In 2015, McClintock Drive between Broadway and Guadalupe roads was repaved as part of Tempe’s ongoing Asset Management Capital Maintenance Program. As part of this repaving project, McClintock Drive was reconfigured to include bike lanes on each side of the street, which required the removal of at least one vehicle lane on McClintock Drive. A minimum of two vehicular lanes, northbound and southbound, and a middle turn lane was maintained, as well as medians/center turn lanes and formal turn lanes at the arterial intersections. At the Dec. 15, 2016 City Council meeting, staff was directed to conduct a public input process to present options to the roadway like narrowing travel lanes, widening the street in some areas in order to add an additional vehicle lane, removing the buffer between the traffic lane and bike lane and creating concrete barriers to separate the bike and vehicle lanes.
Public meetings were held March 25, 2017 and March 28, 2017, and online public comment was available March 25 to April 5, 2017. About 150 people attended the March 25 meeting and 275 the March 28 meeting. To view data about bike counts, travel times and traffic counts, click here.
McClintock Drive Fact Sheet for public comment
Not all alternatives are shown below. These are various alternatives and locations along the corridor.
Dec. 15, 2016 City Council Issue Review Session Documents:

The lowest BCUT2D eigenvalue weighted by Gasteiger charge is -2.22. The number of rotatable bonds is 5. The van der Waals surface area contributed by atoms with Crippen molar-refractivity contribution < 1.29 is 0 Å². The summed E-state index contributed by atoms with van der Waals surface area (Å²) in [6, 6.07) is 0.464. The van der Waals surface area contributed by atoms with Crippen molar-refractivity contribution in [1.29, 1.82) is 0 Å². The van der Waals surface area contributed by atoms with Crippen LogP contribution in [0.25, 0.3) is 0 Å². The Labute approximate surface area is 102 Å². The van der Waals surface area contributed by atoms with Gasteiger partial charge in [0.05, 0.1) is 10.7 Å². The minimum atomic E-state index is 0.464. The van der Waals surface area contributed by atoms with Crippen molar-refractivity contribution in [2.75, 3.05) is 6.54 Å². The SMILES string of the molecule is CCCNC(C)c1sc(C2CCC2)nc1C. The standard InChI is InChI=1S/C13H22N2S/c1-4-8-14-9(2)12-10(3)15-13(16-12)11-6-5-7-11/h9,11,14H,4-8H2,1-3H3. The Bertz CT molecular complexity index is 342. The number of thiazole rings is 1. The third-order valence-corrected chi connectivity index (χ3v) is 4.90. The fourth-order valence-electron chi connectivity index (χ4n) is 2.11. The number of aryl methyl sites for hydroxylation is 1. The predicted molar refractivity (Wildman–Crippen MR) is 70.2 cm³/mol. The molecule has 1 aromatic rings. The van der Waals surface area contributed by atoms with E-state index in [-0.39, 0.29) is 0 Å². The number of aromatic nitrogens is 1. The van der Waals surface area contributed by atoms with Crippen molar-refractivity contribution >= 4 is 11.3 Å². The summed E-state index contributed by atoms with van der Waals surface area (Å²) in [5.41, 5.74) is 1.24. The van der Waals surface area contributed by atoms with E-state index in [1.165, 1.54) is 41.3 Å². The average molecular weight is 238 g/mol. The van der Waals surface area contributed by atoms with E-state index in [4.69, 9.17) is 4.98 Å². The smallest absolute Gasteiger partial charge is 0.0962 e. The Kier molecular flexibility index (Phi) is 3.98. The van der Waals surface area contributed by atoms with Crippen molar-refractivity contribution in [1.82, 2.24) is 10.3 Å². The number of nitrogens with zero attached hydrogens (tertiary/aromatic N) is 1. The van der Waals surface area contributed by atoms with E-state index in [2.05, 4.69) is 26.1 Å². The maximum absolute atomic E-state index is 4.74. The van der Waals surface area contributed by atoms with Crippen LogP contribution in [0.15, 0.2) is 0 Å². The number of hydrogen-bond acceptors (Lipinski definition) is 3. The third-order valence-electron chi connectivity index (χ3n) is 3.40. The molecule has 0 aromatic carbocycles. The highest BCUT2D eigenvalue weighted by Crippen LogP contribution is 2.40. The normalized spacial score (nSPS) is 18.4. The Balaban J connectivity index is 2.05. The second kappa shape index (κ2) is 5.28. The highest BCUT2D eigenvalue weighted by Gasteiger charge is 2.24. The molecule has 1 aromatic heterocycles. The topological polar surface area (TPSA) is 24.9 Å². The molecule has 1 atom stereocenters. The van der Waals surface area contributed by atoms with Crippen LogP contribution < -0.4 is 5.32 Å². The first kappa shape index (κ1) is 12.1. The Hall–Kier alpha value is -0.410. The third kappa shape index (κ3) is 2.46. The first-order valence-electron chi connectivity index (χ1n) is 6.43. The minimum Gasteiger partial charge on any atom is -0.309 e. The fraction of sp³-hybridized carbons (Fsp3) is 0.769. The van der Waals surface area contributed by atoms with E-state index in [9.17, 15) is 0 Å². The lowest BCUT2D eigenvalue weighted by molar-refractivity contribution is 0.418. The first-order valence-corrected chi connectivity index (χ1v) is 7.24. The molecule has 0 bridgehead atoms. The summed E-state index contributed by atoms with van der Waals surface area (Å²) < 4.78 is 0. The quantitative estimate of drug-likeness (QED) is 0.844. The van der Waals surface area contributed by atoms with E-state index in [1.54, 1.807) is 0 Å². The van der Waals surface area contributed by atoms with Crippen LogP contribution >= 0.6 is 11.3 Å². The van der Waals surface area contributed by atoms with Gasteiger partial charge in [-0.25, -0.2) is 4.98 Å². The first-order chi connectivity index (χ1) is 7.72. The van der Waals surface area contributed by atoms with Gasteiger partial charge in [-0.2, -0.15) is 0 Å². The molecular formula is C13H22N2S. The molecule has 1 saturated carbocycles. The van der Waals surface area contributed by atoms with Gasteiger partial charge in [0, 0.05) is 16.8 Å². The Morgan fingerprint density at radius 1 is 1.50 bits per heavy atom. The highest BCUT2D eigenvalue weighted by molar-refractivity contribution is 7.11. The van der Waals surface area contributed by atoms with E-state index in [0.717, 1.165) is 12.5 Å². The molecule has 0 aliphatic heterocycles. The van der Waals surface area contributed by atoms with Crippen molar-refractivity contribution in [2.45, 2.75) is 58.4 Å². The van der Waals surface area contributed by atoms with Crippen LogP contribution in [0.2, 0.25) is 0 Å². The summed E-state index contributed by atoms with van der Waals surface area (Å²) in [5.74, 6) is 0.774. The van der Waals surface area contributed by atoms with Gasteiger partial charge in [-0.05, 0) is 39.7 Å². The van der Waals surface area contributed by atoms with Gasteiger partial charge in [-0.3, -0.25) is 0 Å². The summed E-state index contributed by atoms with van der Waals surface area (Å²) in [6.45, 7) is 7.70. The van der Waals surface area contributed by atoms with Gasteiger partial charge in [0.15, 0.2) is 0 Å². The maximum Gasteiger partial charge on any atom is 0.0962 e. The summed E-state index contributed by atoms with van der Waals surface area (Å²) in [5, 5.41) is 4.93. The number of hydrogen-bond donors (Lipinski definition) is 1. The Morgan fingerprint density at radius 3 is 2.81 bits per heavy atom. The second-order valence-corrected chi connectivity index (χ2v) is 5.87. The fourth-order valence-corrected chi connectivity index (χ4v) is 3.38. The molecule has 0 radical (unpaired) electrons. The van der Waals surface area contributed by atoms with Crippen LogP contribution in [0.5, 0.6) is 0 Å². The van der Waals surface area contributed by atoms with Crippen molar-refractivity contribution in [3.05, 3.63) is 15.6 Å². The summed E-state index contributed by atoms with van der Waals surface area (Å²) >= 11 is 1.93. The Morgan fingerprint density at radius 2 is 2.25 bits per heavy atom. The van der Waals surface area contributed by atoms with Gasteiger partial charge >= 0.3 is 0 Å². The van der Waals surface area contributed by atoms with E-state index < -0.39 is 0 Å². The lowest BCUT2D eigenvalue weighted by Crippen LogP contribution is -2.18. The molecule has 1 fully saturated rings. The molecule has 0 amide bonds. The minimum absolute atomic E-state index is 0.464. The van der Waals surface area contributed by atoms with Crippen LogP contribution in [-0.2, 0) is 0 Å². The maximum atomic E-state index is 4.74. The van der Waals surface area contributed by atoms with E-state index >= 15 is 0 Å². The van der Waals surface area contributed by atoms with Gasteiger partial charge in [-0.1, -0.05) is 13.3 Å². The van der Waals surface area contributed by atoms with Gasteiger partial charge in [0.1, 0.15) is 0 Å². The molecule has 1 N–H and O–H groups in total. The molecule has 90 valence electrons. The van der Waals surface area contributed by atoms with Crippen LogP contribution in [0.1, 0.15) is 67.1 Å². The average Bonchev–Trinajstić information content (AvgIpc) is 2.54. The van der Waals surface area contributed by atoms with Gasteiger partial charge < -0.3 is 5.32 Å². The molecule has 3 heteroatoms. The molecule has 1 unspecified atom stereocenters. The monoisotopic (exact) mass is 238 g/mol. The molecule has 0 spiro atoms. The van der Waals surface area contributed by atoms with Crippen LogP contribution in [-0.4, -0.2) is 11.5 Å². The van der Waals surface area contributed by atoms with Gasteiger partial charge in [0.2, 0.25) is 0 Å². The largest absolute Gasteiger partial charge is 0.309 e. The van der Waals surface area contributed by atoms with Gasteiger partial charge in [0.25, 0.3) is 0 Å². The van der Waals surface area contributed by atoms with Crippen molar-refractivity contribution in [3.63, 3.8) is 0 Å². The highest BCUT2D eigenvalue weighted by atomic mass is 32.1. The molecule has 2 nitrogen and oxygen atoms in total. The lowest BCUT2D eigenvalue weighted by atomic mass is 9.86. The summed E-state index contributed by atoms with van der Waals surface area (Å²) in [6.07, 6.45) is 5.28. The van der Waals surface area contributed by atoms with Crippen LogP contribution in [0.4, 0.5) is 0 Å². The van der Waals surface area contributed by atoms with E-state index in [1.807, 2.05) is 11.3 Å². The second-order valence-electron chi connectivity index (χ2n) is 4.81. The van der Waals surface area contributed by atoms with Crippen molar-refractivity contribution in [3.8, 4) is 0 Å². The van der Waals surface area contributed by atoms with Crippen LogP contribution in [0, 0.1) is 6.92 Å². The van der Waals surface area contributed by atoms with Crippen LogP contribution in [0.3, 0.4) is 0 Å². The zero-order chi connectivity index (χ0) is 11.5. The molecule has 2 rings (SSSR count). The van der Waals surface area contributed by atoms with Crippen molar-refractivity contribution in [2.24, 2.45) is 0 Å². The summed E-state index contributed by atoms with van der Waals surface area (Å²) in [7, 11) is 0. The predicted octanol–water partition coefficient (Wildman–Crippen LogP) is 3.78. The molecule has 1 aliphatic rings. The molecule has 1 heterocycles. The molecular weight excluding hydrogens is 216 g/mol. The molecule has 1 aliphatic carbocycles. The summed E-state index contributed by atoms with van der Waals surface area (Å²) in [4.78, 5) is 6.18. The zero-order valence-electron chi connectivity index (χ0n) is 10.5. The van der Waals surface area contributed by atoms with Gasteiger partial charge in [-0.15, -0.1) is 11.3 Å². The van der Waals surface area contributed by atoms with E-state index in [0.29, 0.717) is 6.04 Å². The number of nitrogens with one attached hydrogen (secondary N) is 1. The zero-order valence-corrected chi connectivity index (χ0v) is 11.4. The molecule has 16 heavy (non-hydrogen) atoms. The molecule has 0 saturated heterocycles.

Nov. 2016 - Since making changes to McClintock Drive in summer 2015 that included adding bike lanes and removing vehicle lanes, the City of Tempe has been collecting data along with feedback from the public. More than 70 people spoke during the Nov. 3, 2016 City Council Work Study Session telling councilmembers how they feel about the changes, and city staff provided an update on the project including data on use of the bike lanes, traffic volumes and safety. Councilmembers heard a wide variety of opinions from community members, including those who said the bike lanes have made commuting by bicycle safer and more convenient, as well as some nearby residents who said the changes have increased traffic congestion and commute times. Councilmembers discussed options to the roadway like narrowing travel lanes, widening the street in some areas in order to add an additional vehicle lane, removing the buffer between the traffic lane and bike lane and creating concrete barriers to separate the bike and vehicle lanes. Public meeting will occur in late March 2017 to gather additional feedback from residents.
Nov. 3, 2016 City Council Issue Review Session Documents:
- Comments from April 2015 to March 2016
- 311 Comments from April 2015 to March 2016
- Comments from March 2016 to Oct. 27, 2016
- 311 Comments from March 2016 to Oct. 27, 2016
- March 17, 2017 IRS memo
- March 17, 2016 PowerPoint presentation
- April 2016 Memo to Council 1
- April 2016 Memo to Council 2
- Telephone survey about congestion
- Online survey about congestion